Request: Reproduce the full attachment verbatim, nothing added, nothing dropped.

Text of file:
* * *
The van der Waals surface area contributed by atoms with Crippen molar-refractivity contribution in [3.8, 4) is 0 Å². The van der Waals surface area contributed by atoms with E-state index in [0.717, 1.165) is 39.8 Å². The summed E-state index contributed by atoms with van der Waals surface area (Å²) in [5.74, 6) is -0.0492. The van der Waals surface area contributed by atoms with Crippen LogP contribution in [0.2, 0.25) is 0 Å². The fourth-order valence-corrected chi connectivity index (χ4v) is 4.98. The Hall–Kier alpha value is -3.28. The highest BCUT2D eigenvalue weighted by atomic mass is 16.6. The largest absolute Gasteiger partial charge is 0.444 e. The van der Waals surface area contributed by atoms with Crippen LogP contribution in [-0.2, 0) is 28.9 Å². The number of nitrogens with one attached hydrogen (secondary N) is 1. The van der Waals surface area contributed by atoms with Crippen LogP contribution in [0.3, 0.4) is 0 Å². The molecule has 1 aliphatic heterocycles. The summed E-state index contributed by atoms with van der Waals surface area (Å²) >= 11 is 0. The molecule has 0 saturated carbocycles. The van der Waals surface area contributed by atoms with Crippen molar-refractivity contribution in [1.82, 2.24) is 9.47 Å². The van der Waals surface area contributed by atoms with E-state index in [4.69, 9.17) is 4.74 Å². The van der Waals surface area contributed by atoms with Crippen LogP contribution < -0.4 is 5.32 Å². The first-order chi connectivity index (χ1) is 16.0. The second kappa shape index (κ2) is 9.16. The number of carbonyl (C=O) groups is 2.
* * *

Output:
The van der Waals surface area contributed by atoms with Crippen molar-refractivity contribution in [3.8, 4) is 0 Å². The van der Waals surface area contributed by atoms with E-state index in [0.717, 1.165) is 39.8 Å². The summed E-state index contributed by atoms with van der Waals surface area (Å²) in [5.74, 6) is -0.0492. The van der Waals surface area contributed by atoms with Crippen LogP contribution in [0.2, 0.25) is 0 Å². The fourth-order valence-corrected chi connectivity index (χ4v) is 4.98. The Hall–Kier alpha value is -3.28. The highest BCUT2D eigenvalue weighted by atomic mass is 16.6. The largest absolute Gasteiger partial charge is 0.444 e. The van der Waals surface area contributed by atoms with Crippen LogP contribution in [-0.2, 0) is 28.9 Å². The number of nitrogens with one attached hydrogen (secondary N) is 1. The van der Waals surface area contributed by atoms with Crippen LogP contribution in [0.3, 0.4) is 0 Å². The molecule has 1 aliphatic heterocycles. The summed E-state index contributed by atoms with van der Waals surface area (Å²) >= 11 is 0. The molecule has 0 saturated carbocycles. The van der Waals surface area contributed by atoms with Crippen molar-refractivity contribution in [1.82, 2.24) is 9.47 Å². The van der Waals surface area contributed by atoms with E-state index in [4.69, 9.17) is 4.74 Å². The van der Waals surface area contributed by atoms with Crippen LogP contribution < -0.4 is 5.32 Å². The first-order chi connectivity index (χ1) is 16.0. The second kappa shape index (κ2) is 9.16. The number of carbonyl (C=O) groups is 2.